By William Nicholson
Quercus – £16.99

Reckless quintessentially takes one back to a time when, dare I say it, Great Britain was perhaps (indeed) great.

A time when people spoke differently and there was more of an under-current of blatant morality. A time when footballers weren’t generating yearly wages akin to that of a hospital week. And although human nature was still, human nature, the differing strains of humanity – not to mention the occasional twain that existed betwixt the sexes – was invariably (and thankfully) somewhat more gentle. More civil.

Naturally, one man’s civility is another man’s treachery; which, during The Cold War – upon which this book is fundamentally based – was pretty much the norm. Playing literary host to as much, writer, author and playwright, William Nicholson (whose plays include Shadowlands and Life Story, both of which won the BAFTA Best Television Drama Award of their year), clearly knows a thing or two about how to tell a story and how to keep people, or in this instant, the reader, mighty interested.

Tempestuously, if not snuggly set within the trajectory of the Second World War and the ever looming Cuban Crisis, Reckless tells the story of one Rupert Blundell, who is close advisor to Lord Mountbatten; along with the eighteen year old Pamela, who is advisor to no one other than her own middle-class and utterly misguided, high-octane, tart-induced sexuality. Throw in the Irish, religiously obsessed Mary Brennan, the kooky Nikita Khrushchev and a far too irate JFK, and what we have here is the nigh perfect ménage a trois of death, sex and God. Not particularly in that order mind, but the world according to the ever fantastic Nick Cave, does invariably leap forth.

Riddled with a menagerie of cracking one liners: ”’Oh, the royals can’t do a thing,’ said Lady Astor. ‘No one pays the slightest attention to a word they say. Of course, everyone loves them, but only in the way you love a family pet;”’ ”Examplars of the power wielded the world over by the stupid and the strong;” ”Defence strategy in an age of nuclear weapons could no longer be understood as the winning of battles. In an age of deterrence, the only victory was to not have a war;” ”Time to check her work and tell encouraging lies;” ”In the upper middle classes the stupid boys went into the City, and the stupid girls did art.”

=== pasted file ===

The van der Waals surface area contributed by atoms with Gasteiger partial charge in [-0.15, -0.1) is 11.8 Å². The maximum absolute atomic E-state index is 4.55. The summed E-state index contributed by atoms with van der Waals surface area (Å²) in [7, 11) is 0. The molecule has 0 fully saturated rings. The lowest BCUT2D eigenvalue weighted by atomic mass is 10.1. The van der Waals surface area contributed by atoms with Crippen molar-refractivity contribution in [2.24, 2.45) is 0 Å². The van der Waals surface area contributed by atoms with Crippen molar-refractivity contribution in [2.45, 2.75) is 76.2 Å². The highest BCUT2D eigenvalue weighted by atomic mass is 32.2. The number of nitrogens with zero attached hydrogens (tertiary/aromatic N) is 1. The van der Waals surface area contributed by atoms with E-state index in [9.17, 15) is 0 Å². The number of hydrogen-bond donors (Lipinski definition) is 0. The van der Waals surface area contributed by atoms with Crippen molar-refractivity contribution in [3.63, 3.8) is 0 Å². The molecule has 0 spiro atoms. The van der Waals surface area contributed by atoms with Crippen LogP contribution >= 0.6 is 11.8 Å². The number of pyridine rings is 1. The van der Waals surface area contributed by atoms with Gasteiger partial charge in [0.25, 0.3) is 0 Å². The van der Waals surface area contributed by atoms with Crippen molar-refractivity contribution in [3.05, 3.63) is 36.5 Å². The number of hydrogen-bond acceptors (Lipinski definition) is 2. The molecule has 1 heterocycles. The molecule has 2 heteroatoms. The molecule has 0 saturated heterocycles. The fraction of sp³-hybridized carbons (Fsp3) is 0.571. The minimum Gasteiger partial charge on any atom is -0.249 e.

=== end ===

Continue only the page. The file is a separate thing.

Cynicism may reigneth throught these fifty-eight chapters and 495 pages, but what makes this book so very readable and enjoyable – apart form the characters, the language and the all round tonality – is the way in which
Nicholson never allows the interest to wane. No sooner have you turned one corner of colourful story telling (be it shagging during one’s lunchbreak or Cuba on a knife-ege), when you are immediately thrust unto a moral dilemma, wherein the answer(s) is never, ever crystal clear. Let alone palapable. Reachable: ”It’s like the final gunfight in a Western. It’s a moral stand-off. The first and most crucial battle, Rupert wrote on his pad, is the battle to make the other side shoot first.

I found this worthy book an entertaining read for a number of reasons: it’s witty’n’gritty, sassy’n’sexy, as well as acutely moral in equal measure. That it’s written with more flair than Janette Winterson on a tight-rope, only adds to its elongated validty.

David Marx


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